You can now install IBM Data Studio 3.1.1 into the same package group as Developer for Power Systems. This is a separate, no-charge product that provides more enhanced database tools. This is a quick summary of some of the differences you'll see if you install this with Rational Developer for Power Systems Software.
- The Database Administration perspective gives you access to various database administration functions that you can use to define databases on IBM® DB2® for Linux, UNIX, or Microsoft Windows (LUW) systems, among other things. It also gives you the ability to define and manage Data Development Projects that contain SQL scripts for both IBM i and AIX systems.
- The Data perspective is a convenient grouping of various views for database development and inspection. The existing Database Development and Database Debugging remain, and their views are updated with many new actions.
There are graphical overview and topology views that work for both IBM AIX and IBM i. Visual Explain, Query Tuning, and Performance Metrics are available and supported for DB2 on AIX and Linux. Unfortunately, these functions are not available yet for IBM i in the Data Studio.
The Data Source Explorer in several of the Data Studio perspectives has several enhancements:
- A new SQL and XQuery editor that embeds access to the visual explain
- Query tuning
- Performance metrics tools
The explorer also provides Content Assist and formatting for script development for both LUW and IBM i. You can use it to write SQL and Java stored procedures and user-defined functions.
- RFEs mentioned in this article:
- RFE10303: Implement live updating for the RPG outline
- RFE11093: Set the keyboard focus to command field in the command log view
- RFE11322: Activate the Compile menu in the i Projects perspective when a source member is open
- RFE11054: Show a Last Used column in the object table
- RFE11621: Add a File Name column to object table member list
- RFE11085: Add a preference for the date format for the object table
- RFE14130: Add preferences for the RPG block comment action introduced in 8.0.3
- RFE14298: Show the text description of a source member when selected in an i Project
- RFE14682: Support creating a filter when Go Into is used
- IBM Rational Developer for Power Systems Software provides integrated development environments for the major development workloads on IBM i, IBM AIX, and Linux, including Java, C/C++ on AIX and Linux, COBOL on AIX, and RPG, COBOL, C, and C++ on IBM i. To learn more, start with the developerWorks page, and then review the Rational Developer for Power Systems Software product information, features and benefits page, as well as the product line overview. For support or documentation, see the Rational Developer for Power Systems Software Information Center.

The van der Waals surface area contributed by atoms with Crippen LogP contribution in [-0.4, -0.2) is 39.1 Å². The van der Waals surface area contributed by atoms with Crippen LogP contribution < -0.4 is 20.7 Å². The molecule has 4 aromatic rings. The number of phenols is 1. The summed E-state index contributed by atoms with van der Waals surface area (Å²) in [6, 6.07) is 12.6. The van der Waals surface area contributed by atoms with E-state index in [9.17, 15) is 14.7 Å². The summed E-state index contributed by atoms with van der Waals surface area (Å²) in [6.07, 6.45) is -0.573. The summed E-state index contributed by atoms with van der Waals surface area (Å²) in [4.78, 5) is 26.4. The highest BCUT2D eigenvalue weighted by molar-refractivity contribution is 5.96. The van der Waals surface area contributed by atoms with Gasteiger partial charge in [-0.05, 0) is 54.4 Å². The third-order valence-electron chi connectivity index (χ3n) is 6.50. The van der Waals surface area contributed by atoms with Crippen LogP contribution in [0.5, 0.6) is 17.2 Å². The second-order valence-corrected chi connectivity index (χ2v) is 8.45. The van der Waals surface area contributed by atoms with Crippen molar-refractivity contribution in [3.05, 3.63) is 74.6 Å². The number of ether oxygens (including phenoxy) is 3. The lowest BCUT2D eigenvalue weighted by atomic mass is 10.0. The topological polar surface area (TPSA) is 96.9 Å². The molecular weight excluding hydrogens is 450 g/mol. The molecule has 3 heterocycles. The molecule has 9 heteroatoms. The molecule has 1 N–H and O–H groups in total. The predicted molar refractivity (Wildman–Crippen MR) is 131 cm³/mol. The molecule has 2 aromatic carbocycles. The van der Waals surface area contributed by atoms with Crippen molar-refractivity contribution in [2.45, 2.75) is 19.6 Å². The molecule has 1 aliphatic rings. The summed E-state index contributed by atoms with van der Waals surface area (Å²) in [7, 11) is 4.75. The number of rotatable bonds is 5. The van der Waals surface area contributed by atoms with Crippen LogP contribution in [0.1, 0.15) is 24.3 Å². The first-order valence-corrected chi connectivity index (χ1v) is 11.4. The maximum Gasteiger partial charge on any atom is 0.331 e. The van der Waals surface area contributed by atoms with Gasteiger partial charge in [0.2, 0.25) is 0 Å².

- Watch the Live outline view for ILE RPG demo on IBM's YouTube channel.
- Enter new requests for enhancement (RFEs).
- Delve deeper by reading Performance tuning C/C++ applications with Performance Advisor in Rational Developer for Power Systems Software by Mike Kucera (IBM developerWorks, June 2012).
- Investigate the advantages of IBM Data Studio for integrated, modular database development and administration. For a further summary of functions and the database systems that they apply, see Data Studio V3.1.x features: by data server and component.
- Learn more about the IBM Worklight Studio mobile development platform.
- Explore the Rational software area on developerWorks for technical resources, best practices, and information about Rational collaborative and integrated solutions for software and systems delivery.
- Stay current with developerWorks technical events and webcasts focused on a variety of IBM products and IT industry topics.
- Attend a free developerWorks Live! briefing to get up-to-speed quickly on IBM products and tools, as well as IT industry trends.
- Watch developerWorks on-demand demos, ranging from product installation and setup demos for beginners to advanced functionality for experienced developers.
- Improve your skills. Check the Rational training and certification catalog, which includes many types of courses on a wide range of topics. You can take some of them anywhere, any time, and many of the Getting Started ones are free.
Get products and technologies
- Download and evaluate Rational Developer for Power Systems Software, free of charge, or try it in the online sandbox.
- Download IBM Data Studio 3.1.1, free of charge, to simplify database administration, accelerate application development, and increase cross-team collaboration. You can install it into package groups by using a 32-bit JVM (Java virtual machine).
- Download a free trial version of other Rational software.
- Evaluate other IBM software in the way that suits you best: Download it for a trial, try it online, use it in a cloud environment, or spend a few hours in the SOA Sandbox learning how to implement service-oriented architecture efficiently.
- Join the Rational Developer for Power Hub forum to ask questions and participate in discussions.
- Get connected with your peers and keep up on the latest information in the Rational community.
- Rate or review Rational software. It's quick and easy.
- Share your knowledge and help others who use Rational software by writing a developerWorks article. Find out what makes a good developerWorks article and how to proceed.
- Follow Rational software on Facebook, Twitter (@ibmrational), and YouTube, and add your comments and requests.
- Ask and answer questions and increase your expertise when you get involved in the Rational forums, cafés, and wikis.
Dave is an architect for Rational Developer for Power Systems Software, with a concentration on the IBM i. He has worked with IBM for more than 36 years and has been on the development teams for the System/38, AS/400, iSeries, and IBM i, as well as products for IBM System z and its client software. His technical interests encompass programming languages, object-oriented programming, user interfaces, databases, abstraction, and techniques for writing clean code.